Lastly, the scale of Iran’s reprisal against the US was tiny in comparison, around one-to-two dozen missiles depending on the source. Iran’s attack against Israel was more than 20 times that in size.

The West may think Israel should step aside like the US and “take the win”, as President Biden reportedly told Netanyahu per that Axios report. But thwarting a historic attack isn’t a win if the lesson learned is Iran can shoot at will and not suffer any consequences. Israel doesn’t need to start a full-scale war with Iran to effectively respond, but doing nothing or nearly nothing risks undoing Saturday’s success.

Ironically, if the West learned from the Trump Administration to stand down after a back-and-forth volley, they learned the wrong lesson from the Trump years. Instead, then-President Donald Trump was especially tough with Iran: pulling out of the Iran nuclear deal, reinstituting massive sanctions on Iran and taking out one of Iran’s top terror leaders. And what was the result? Iran caused trouble, but not near to the level they have done since the US has shifted to more of an appeasement strategy.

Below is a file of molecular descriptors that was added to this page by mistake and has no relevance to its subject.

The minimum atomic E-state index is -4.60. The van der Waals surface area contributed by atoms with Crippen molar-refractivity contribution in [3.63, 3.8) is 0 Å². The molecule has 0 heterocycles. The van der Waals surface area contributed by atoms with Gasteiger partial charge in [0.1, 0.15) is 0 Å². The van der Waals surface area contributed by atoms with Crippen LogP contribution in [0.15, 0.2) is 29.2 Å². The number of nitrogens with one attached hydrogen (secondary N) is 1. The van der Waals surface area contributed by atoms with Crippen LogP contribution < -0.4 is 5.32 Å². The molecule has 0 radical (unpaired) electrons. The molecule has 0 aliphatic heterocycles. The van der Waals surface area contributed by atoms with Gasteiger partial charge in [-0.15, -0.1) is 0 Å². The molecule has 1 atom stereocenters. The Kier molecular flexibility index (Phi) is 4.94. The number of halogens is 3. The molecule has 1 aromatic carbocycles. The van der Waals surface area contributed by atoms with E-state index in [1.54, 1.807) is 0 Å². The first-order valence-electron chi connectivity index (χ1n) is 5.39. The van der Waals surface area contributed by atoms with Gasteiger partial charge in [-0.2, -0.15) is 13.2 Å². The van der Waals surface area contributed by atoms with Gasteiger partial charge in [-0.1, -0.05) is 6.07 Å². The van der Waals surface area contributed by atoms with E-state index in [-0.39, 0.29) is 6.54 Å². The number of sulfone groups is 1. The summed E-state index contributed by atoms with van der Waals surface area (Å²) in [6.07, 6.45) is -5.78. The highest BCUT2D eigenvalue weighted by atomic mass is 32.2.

What happened between Iran and the US in 2020 isn’t what just happened between Iran and Israel in 2024—but what happened in 2024 could happen again if Israel isn’t able to successfully respond and re-establish deterrence. The West shouldn’t try to force Israel to “take the win”. They should support Israel going and taking a real victory.

Posted on April 17, 2024

Source: (This article was originally published the Middle East Update on April 16, 2024. Time-related language has been modified to reflect our republication today.)

Photo Credit: Mehr News Agency/

Photo License: Wikimedia